Music: Frankie Goes To Hollywood
Frankie Goes to Hollywood was a British dance and pop band in the mid- and late 1980s. Coming out of Liverpool, they released many singles and a couple of albums, then promptly vanished into the abyss. They released all sorts of 1980s goodness along the way.Albums:
- 1984 - Welcome to the Pleasuredome ("Relax", "Two Tribes", "The Power of Love" and the title track were all big hits)
- 1986 - Liverpool (lead single "Rage Hard" was a hit; two further singles "Warriors Of the Wasteland" and "Watching The Wildlife" did less well and the album in general was considered a flop compared to the huge success of its predecessor)
- Badass Boast: The narration in some remixes of "Two Tribes" says: "You may pronounce us guilty a thousand times over, but the Goddess of the Eternal Court of History will smile and tear to tatters the brief of the state prosecutor and the sentence of this court, for she acquits us."
- Black Comedy: "Two Tribes", especially the extended mixes when Patrick Allen gets going: "Mine is the last voice you will ever hear."
- A Date with Rosie Palms: Subverted. "Relax" is not about masturbation, but the singer telling the listener to let him get them off.
- Detail-Hogging Cover/Wall of Text: The artwork for Welcome to the Pleasuredome and its accompanying singles were absolutely loaded with text by resident ZTT musical journalist Paul Morley, whose work also appeared on all ZTT artists' albums at the time. This includes both the myriads of anecdotal text scattered everywhere, as well as the factual text ("Two Tribes"' sleeve was covered with information about nuclear weapons.)
- Epic Rocking: The title track of Welcome To The Pleasuredome, including its intros, is 16 minutes long (13 without them.)
- Extreme Omnisexual: In one of the interview snippets used between tracks on the "Two Tribes" single, one of the band members claims to be this as Rule of Funny.
- Fading into the Next Song: Although they didn't usually fade exactly, the singles were largely presented as programmes rather than individual tracks (CD singles without indexing, 12" singles without banding). The first side of Welcome to the Pleasuredome, originally pressed as one 16-minute block, did include fades, however.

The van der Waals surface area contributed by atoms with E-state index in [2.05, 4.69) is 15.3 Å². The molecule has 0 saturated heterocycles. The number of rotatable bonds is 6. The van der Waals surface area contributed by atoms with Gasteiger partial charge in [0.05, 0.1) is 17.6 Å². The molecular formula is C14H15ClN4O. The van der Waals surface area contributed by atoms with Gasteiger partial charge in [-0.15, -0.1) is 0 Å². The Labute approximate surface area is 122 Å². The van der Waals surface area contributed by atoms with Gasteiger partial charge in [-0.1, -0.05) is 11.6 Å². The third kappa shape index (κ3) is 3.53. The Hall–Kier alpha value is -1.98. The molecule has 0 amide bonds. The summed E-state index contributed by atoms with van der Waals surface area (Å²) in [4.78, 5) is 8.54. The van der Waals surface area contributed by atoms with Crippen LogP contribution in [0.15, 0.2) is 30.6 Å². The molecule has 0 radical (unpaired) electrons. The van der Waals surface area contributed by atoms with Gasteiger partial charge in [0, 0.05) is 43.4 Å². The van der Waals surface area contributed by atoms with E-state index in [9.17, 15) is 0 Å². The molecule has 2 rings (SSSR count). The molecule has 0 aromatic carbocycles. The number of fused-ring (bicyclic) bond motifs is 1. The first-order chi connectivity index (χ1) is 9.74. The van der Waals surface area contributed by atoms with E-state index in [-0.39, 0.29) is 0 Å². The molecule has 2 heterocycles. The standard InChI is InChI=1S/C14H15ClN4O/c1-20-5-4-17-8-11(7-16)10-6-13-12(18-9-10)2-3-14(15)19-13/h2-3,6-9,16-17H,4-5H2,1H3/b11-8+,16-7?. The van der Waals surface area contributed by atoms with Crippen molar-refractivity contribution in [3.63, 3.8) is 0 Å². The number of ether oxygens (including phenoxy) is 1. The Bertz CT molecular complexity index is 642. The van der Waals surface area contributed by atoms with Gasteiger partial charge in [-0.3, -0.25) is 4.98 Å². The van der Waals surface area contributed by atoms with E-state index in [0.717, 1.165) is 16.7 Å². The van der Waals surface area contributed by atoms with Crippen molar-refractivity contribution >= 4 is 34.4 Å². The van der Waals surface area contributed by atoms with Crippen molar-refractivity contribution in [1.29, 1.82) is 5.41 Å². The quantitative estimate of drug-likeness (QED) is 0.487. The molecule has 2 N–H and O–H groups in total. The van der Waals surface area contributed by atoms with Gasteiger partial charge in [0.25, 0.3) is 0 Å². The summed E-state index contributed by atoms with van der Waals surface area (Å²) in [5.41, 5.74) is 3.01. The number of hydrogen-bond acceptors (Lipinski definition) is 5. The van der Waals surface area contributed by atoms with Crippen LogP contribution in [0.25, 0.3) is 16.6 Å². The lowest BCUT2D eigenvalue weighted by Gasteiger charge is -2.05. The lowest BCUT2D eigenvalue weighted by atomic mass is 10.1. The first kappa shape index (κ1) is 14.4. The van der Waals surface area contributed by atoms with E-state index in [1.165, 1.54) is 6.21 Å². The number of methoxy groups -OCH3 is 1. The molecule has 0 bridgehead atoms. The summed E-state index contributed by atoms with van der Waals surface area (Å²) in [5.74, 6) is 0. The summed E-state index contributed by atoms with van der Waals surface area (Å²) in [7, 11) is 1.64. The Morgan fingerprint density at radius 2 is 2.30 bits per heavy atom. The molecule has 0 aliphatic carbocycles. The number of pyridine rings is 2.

- I Am the Band: By some people's reckoning, producer Trevor Horn was this on the first album, the actual band - apart from Holly Johnson - appearing very little on it (Stephen Lipson supposedly forced them to play on the second album "for their own good").
- One-Hit Wonder: Their song "Relax" was this in the States. They had a few more successes in Britain, however.
- The Place: Liverpool. Ironically, they were in tax exile at the time, so it was mainly recorded in The Netherlands.
- Power Ballad: "The Power of Love".
- Protest Song: "Two Tribes"
- Record Producer: Their first album was one of Trevor Horn's great triumphs as a producer. He didn't produce the follow-up, leaving it to his protege Stephen Lipson - which may at least partly account for its different sound.
- Rearrange the Song: The singles were basically all about Trevor Horn showing off his skills at this.
- "Relax" started out as a 17-minute studio jam, consisting only of the signature bass/hi-hat thump, Holly's singing and noises made by throwing objects or jumping into a pool. The version we currently recognize as "Relax" is actually the fifth released version of the song.
- Rerelease the Song: They're still a reliable banker for ZTT Records and their singles (well, those from the first album - Liverpool doesn't get quite the same love) have been endlessly reissued in countless configurations. Welcome to the Pleasuredome got some critical disdain for re-releasing "Relax", "Two Tribes" and "War" for the umpteenth time already.
- Self-Demonstrating Song: One of the 12" mixes of "Rage Hard" has a female narrator explaining the track's structure, introducing the band and the instruments, and commenting on the music.
- Shout-Out: "The Power Of Love" makes reference to The Hooded Claw. "Welcome To The Pleasuredome" has a shout out to "Kubla Khan", and "Rage Hard" alludes to Dylan Thomas' "Do Not Go Gentle Into That Good Night".
- Stop and Go: Both "Relax" and "Two Tribes" do this.
- Take That: The 12" version of "The Power of Love" begins with Chris Barrie impersonating Mike Read in a send-up of the DJ's refusal to play "Relax".